If you are considering getting involved in the stock market as a trader but don’t know where to start then take care. It is not just a question of picking a stock that you like the sound of or because you think they are making something wonderful that has a good future. You need to understand that the stock market is driven by professional traders, who trade most of the time based on what the stock charts look like and where they think the charts are headed, not what they think of the company or what it makes.
In order to be able to compete you need to understand at least the very basics of stock market charts and what the professionals are thinking when they look at them. Professional traders make short-term decisions (days, weeks or months) based on charts and you, as a beginner, need to bear this in mind. They say that the “fundamentals come out in the charts first” i.e. a stock price will start moving up or down before there is any news from the company.
So, where do you start? The first thing to understand on a stock chart is the notion of support and resistance. If you look at the chart of a stock price you will often find that it moves down to a certain point before turning round and moving back up again, if it does this several times, trading online then the low price it reaches becomes known as the support level. The high point it reaches is known as the resistance level.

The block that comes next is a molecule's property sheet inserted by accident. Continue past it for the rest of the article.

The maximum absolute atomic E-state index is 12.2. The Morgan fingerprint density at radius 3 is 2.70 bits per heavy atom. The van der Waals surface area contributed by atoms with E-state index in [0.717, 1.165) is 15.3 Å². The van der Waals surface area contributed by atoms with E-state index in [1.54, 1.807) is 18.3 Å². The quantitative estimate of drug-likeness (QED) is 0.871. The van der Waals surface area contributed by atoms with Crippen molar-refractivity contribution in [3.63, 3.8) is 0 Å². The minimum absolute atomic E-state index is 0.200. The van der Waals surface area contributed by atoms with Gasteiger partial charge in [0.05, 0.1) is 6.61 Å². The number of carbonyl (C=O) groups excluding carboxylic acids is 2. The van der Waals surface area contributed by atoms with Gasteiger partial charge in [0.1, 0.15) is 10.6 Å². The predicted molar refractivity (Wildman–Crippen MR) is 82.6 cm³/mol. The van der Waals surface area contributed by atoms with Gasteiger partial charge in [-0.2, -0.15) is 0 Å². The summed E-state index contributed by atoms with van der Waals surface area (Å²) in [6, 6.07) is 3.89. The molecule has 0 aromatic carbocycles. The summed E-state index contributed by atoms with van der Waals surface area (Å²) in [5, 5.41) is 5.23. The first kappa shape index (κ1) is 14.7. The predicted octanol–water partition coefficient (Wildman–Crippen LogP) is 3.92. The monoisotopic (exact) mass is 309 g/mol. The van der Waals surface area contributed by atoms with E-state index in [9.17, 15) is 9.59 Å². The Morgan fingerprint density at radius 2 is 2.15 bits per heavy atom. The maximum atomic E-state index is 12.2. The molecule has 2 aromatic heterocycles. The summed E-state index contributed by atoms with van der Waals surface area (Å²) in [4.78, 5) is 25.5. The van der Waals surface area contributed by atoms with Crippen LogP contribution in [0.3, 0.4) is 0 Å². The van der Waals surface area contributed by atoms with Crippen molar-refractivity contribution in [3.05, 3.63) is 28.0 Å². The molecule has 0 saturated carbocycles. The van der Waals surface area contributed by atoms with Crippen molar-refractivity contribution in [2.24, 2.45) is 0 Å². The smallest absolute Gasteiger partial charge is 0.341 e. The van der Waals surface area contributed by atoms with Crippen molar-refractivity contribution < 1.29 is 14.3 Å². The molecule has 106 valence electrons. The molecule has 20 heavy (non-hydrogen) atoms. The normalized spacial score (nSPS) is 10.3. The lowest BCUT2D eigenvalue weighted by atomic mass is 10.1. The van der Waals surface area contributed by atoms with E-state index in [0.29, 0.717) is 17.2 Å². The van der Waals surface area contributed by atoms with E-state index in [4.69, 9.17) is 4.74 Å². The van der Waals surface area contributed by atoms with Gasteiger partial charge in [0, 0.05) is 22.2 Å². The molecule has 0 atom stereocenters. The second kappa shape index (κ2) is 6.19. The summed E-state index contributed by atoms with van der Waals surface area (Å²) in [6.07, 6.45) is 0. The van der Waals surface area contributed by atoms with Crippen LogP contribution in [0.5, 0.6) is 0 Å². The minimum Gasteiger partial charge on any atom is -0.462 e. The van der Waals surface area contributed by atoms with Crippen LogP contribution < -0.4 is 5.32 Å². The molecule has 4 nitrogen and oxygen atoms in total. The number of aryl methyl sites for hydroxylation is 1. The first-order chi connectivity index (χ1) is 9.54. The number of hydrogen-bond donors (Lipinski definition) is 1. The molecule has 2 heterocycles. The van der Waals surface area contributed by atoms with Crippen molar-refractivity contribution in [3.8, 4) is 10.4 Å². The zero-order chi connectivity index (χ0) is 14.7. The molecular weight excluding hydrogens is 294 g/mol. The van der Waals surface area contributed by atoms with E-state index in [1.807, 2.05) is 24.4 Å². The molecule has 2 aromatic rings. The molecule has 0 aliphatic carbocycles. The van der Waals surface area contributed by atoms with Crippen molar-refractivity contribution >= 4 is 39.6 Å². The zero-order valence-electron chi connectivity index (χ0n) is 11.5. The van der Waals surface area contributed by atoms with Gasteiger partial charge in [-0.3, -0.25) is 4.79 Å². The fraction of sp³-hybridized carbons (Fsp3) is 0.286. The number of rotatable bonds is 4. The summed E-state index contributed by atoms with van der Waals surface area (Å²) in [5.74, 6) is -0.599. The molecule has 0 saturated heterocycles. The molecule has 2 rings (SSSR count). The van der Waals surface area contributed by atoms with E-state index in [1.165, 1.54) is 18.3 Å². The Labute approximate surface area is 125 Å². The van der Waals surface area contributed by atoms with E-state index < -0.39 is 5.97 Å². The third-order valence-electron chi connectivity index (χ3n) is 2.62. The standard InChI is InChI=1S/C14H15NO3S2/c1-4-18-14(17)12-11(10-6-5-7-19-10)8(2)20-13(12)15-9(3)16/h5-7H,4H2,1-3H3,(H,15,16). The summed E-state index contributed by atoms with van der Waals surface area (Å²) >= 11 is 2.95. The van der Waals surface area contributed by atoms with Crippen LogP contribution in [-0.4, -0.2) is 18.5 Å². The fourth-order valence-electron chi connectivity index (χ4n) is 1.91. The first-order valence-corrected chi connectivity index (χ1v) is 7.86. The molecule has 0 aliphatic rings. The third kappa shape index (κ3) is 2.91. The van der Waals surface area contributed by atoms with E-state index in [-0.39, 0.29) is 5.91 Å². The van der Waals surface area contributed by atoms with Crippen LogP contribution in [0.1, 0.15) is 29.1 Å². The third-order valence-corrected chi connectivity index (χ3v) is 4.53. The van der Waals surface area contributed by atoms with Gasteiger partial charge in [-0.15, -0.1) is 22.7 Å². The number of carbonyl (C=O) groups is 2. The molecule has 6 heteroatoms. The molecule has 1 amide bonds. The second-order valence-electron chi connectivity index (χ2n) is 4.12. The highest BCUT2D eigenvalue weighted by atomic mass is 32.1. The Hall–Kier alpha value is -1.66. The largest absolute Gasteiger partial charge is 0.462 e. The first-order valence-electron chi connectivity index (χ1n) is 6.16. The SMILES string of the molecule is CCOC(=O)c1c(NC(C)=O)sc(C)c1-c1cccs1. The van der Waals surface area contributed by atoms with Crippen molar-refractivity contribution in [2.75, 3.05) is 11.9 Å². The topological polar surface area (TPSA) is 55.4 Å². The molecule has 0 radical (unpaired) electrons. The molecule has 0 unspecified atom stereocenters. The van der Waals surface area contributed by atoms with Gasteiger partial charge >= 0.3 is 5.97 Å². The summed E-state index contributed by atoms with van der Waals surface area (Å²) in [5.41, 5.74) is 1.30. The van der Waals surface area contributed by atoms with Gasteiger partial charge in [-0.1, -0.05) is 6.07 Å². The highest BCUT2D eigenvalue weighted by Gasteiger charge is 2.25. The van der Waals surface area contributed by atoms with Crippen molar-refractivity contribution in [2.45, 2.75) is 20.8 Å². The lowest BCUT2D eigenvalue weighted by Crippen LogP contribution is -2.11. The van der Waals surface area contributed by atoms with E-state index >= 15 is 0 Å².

When a stock moves between the support level and the resistance level it is said to be in a trend and you need to buy it when it reaches the bottom of the trend and sell it when it reaches the top. Generally you will be looking for a short-term profit of around 8-10%. You make 10% profit and you sell up and get out. You then look for another stock in a similar trend or you wait for your original stock to fall back to its support level and you buy it back again.
It’s not rocket science, but the trick is in finding a stock that is in a predictable trend and interpreting the signs correctly. You also need to limit your losses. If you find for example that you made a mistake and that instead of going up your stock starts to go down, you need to get out. To do this you set a ‘stop loss’ – this is a price at which you automatically sell. This ‘stop loss’ needs to be around 3-4% below your buying price. This means that you are looking for a 10% profit but are only willing to bear a 4% loss. It’s all about the risk/reward ratio. If the risk is too high then you don’t do the trade. Above all a stop loss will prevent you losing all your capital in one trade!
So, look for a stock that is in an upward trend and that you think can make a minimum of 7% profit. Identify the support level and buy the stock at or close to the support level. You don’t have to buy all your stock in one go, you can buy half of what you intend to buy then see if the stock starts moving up, if it starts to move up then buy the other half.
If the stock starts to move down instead of moving up then get out when you have lost around 4% of your money – you have lost a battle, don’t lose the war.
To help you identify trends you should also study ‘moving averages’ and ‘swing trading’. For example two basic rules are ‘don’t buy a stock that is below its 200-day moving average’ and ‘don’t buy a stock if its 5-day moving average is pointing down’. If you don’t understand what these quotes mean then you need to research ‘moving averages’. Good luck with your trading.